Charismatic Leaders Speak Out on U.S. Debt Woes

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The Dow Jones Industrial Average on Monday saw its worst day since Dec. 2008, with the day's final numbers dropping 600 points.

As the U.S. national debt continues its climb past $14.5 trillion, Charismatic and evangelical Christian leaders are responding from various perspectives. Some take a prophetic look. Others take a pragmatic look. But all agree that something has to change.

International evangelist Perry Stone, known for his end-time prophetic ministry, addressed the economic collapse in his Aug. 8 “Prophecy Update.” In his update, he notes that the federal government couldn’t even begin to cover its debt—even if the richest of Americans were taxed 100 percent of their earnings.

“This is why it is important to understand that the Church of Jesus Christ—that is, all believers—are part of a Kingdom that does not operate on this world's principles,” writes Stone. “Our kingdom is not of this world, although at this present time we are living in this world. We give our offerings, knowing it is up to God and not government to provide.”

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Bishop T.D. Jakes, senior pastor at the Potter’s House in Dallas, took to Twitter to voice his perspective: “Can u believe that this political jockeying has lead according to the S&P has resulted in the USA loosing it's credit standing????” Jakes later tweeted: “The whole system is out of control ... esteeming party and power over country!”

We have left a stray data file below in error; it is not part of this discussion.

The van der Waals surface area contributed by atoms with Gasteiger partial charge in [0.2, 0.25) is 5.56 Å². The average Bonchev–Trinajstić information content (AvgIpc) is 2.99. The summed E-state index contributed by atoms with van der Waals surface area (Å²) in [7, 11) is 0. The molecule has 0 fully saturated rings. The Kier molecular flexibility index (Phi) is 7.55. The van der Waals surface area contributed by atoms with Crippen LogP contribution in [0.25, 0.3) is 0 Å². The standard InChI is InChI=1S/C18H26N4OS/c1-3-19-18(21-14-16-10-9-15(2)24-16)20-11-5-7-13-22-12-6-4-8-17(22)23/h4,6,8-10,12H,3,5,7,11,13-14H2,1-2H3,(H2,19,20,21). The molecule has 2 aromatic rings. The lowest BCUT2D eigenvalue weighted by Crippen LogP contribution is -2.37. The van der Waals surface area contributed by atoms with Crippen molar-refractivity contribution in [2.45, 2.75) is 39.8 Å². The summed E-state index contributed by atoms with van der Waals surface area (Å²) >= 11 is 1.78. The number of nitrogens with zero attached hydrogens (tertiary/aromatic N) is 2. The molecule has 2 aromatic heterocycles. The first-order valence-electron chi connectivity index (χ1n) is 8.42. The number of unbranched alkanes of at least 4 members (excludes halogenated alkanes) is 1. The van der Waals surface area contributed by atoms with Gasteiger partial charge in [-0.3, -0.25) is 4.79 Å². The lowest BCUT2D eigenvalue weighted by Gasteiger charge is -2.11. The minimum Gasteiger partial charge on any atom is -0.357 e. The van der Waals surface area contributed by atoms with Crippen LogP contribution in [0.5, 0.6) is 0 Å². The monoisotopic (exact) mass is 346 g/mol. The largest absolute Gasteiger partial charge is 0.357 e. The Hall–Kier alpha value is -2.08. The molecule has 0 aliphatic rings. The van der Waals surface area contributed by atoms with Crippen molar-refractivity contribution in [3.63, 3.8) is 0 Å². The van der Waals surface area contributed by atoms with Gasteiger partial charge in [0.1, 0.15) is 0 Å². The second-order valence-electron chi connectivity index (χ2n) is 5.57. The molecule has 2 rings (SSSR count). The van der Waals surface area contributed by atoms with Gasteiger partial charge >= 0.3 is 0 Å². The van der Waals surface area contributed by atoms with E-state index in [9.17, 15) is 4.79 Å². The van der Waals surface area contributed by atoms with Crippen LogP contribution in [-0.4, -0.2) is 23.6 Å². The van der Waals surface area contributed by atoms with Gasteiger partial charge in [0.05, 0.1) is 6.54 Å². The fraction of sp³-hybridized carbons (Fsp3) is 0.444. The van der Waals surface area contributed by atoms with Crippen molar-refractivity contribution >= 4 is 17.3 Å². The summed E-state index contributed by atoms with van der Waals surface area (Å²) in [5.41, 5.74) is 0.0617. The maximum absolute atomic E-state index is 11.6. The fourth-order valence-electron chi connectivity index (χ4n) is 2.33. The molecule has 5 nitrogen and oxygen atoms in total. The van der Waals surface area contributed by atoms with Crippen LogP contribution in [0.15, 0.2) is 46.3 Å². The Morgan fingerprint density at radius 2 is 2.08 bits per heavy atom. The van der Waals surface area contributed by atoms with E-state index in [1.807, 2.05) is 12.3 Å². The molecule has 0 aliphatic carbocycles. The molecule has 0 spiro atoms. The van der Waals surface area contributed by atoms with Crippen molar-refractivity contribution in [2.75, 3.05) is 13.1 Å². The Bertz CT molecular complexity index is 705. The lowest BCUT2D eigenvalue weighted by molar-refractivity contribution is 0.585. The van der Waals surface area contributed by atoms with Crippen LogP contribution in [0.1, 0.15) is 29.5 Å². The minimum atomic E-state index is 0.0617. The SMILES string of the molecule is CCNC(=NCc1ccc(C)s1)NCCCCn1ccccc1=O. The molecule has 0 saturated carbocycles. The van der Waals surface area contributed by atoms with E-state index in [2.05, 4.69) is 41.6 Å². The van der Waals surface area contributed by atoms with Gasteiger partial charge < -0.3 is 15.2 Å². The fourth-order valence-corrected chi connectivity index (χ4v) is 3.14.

As Stone sees it, Americans better get used to major changes and prepare accordingly. That, he said, is because the America we have known is changing.

“We were promised in the 2008 election that America would fundamentally change,” Stone says. “America is changing, although I am not convinced this is the fundamental change most people had in mind.”

Dave Ramsey, known for his biblical financial counsel and his recent push for “The Great Recovery,” compared the U.S. government to the average family household.

In a recent Facebook post Ramsey wrote, “If the US Government were a family & their household income was $55,000 per year, they’d actually be spending $96,500—$41,500 more than they made! That means they’re spending 175% of their annual income! So, in 2011 they’d add $41,500 of debt to their current credit card debt of $366,000!”

Ramsey's mini math lesson resulted in more than 630 comments.

On his Twitter account, Pastor Andy Stanley of North Point Community Church in Georgia, quipped, “So, if I raise my own debt ceiling will it end my crisis?”

Stone ended his thoughts by suggesting that if the change isn't working for you, there is a particular passage in Scripture, 1 Chronicles 7:14, that the nation and particularly the church must heed: "If My people who are called by My name will humble themselves, and pray and seek My face, and turn from their wicked ways, then I will hear from heaven, and will forgive their sin and heal their land."

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